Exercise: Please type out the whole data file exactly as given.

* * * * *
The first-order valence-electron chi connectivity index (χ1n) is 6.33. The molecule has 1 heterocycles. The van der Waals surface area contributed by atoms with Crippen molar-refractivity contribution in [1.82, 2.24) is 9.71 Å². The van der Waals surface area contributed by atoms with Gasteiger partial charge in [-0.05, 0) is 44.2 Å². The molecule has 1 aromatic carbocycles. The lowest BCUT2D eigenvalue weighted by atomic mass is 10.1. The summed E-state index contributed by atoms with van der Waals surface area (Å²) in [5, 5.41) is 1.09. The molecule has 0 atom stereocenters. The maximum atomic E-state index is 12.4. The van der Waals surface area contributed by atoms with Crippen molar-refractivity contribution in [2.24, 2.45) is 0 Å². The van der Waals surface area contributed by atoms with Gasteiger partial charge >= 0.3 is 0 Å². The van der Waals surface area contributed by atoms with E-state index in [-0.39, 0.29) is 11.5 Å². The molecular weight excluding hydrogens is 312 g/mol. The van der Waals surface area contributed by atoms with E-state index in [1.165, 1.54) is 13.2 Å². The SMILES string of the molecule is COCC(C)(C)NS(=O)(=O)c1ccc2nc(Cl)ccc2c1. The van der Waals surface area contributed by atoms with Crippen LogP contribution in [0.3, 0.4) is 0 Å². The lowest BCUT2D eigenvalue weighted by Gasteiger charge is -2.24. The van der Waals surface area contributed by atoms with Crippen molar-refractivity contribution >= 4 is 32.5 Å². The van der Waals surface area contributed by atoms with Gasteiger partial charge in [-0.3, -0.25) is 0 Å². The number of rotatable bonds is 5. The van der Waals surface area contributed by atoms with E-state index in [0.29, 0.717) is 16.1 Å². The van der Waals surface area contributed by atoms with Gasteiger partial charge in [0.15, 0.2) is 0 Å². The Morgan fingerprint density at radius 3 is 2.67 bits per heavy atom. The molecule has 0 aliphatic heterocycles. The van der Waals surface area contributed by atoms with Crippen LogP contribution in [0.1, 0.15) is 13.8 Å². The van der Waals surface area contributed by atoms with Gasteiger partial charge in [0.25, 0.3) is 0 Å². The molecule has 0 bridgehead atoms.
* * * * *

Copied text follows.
The first-order valence-electron chi connectivity index (χ1n) is 6.33. The molecule has 1 heterocycles. The van der Waals surface area contributed by atoms with Crippen molar-refractivity contribution in [1.82, 2.24) is 9.71 Å². The van der Waals surface area contributed by atoms with Gasteiger partial charge in [-0.05, 0) is 44.2 Å². The molecule has 1 aromatic carbocycles. The lowest BCUT2D eigenvalue weighted by atomic mass is 10.1. The summed E-state index contributed by atoms with van der Waals surface area (Å²) in [5, 5.41) is 1.09. The molecule has 0 atom stereocenters. The maximum atomic E-state index is 12.4. The van der Waals surface area contributed by atoms with Crippen molar-refractivity contribution in [2.24, 2.45) is 0 Å². The van der Waals surface area contributed by atoms with Gasteiger partial charge >= 0.3 is 0 Å². The van der Waals surface area contributed by atoms with E-state index in [-0.39, 0.29) is 11.5 Å². The molecular weight excluding hydrogens is 312 g/mol. The van der Waals surface area contributed by atoms with E-state index in [1.165, 1.54) is 13.2 Å². The SMILES string of the molecule is COCC(C)(C)NS(=O)(=O)c1ccc2nc(Cl)ccc2c1. The van der Waals surface area contributed by atoms with Crippen LogP contribution in [0.3, 0.4) is 0 Å². The lowest BCUT2D eigenvalue weighted by Gasteiger charge is -2.24. The van der Waals surface area contributed by atoms with Crippen molar-refractivity contribution >= 4 is 32.5 Å². The van der Waals surface area contributed by atoms with Gasteiger partial charge in [-0.3, -0.25) is 0 Å². The number of rotatable bonds is 5. The van der Waals surface area contributed by atoms with E-state index in [0.29, 0.717) is 16.1 Å². The van der Waals surface area contributed by atoms with Gasteiger partial charge in [0.15, 0.2) is 0 Å². The Morgan fingerprint density at radius 3 is 2.67 bits per heavy atom. The molecule has 0 aliphatic heterocycles. The van der Waals surface area contributed by atoms with Crippen LogP contribution in [0.1, 0.15) is 13.8 Å². The van der Waals surface area contributed by atoms with Gasteiger partial charge in [0.25, 0.3) is 0 Å². The molecule has 0 bridgehead atoms.